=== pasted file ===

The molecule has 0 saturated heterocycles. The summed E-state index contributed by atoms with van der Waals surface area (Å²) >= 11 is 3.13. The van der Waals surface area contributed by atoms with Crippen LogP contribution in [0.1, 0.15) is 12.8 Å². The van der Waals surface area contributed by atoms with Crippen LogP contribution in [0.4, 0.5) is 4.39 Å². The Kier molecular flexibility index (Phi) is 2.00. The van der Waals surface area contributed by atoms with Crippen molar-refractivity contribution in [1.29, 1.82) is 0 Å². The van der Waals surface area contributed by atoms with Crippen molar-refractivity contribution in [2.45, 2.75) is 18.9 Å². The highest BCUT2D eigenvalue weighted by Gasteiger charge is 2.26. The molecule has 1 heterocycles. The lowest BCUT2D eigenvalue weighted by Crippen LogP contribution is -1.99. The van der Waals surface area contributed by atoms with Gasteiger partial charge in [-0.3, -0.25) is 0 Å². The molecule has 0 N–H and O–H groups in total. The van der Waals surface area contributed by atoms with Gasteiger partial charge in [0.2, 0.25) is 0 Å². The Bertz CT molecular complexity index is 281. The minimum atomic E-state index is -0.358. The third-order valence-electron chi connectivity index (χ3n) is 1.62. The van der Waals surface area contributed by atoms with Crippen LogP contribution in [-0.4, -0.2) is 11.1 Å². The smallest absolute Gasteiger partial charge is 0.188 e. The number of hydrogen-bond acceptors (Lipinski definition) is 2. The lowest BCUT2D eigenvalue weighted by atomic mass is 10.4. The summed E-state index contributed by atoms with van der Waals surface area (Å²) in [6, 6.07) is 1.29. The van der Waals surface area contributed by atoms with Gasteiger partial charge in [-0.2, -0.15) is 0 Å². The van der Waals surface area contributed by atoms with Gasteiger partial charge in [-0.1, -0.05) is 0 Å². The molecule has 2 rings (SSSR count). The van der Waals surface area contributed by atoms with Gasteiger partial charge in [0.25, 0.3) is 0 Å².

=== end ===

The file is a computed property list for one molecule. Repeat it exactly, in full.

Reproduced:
The molecule has 0 saturated heterocycles. The summed E-state index contributed by atoms with van der Waals surface area (Å²) >= 11 is 3.13. The van der Waals surface area contributed by atoms with Crippen LogP contribution in [0.1, 0.15) is 12.8 Å². The van der Waals surface area contributed by atoms with Crippen LogP contribution in [0.4, 0.5) is 4.39 Å². The Kier molecular flexibility index (Phi) is 2.00. The van der Waals surface area contributed by atoms with Crippen molar-refractivity contribution in [1.29, 1.82) is 0 Å². The van der Waals surface area contributed by atoms with Crippen molar-refractivity contribution in [2.45, 2.75) is 18.9 Å². The highest BCUT2D eigenvalue weighted by Gasteiger charge is 2.26. The molecule has 1 heterocycles. The lowest BCUT2D eigenvalue weighted by Crippen LogP contribution is -1.99. The van der Waals surface area contributed by atoms with Gasteiger partial charge in [-0.3, -0.25) is 0 Å². The molecule has 0 N–H and O–H groups in total. The van der Waals surface area contributed by atoms with Gasteiger partial charge in [0.2, 0.25) is 0 Å². The Bertz CT molecular complexity index is 281. The minimum atomic E-state index is -0.358. The third-order valence-electron chi connectivity index (χ3n) is 1.62. The van der Waals surface area contributed by atoms with Crippen LogP contribution in [-0.4, -0.2) is 11.1 Å². The smallest absolute Gasteiger partial charge is 0.188 e. The number of hydrogen-bond acceptors (Lipinski definition) is 2. The lowest BCUT2D eigenvalue weighted by atomic mass is 10.4. The summed E-state index contributed by atoms with van der Waals surface area (Å²) in [6, 6.07) is 1.29. The van der Waals surface area contributed by atoms with Gasteiger partial charge in [-0.2, -0.15) is 0 Å². The van der Waals surface area contributed by atoms with Gasteiger partial charge in [-0.1, -0.05) is 0 Å². The molecule has 2 rings (SSSR count). The van der Waals surface area contributed by atoms with Gasteiger partial charge in [0.25, 0.3) is 0 Å².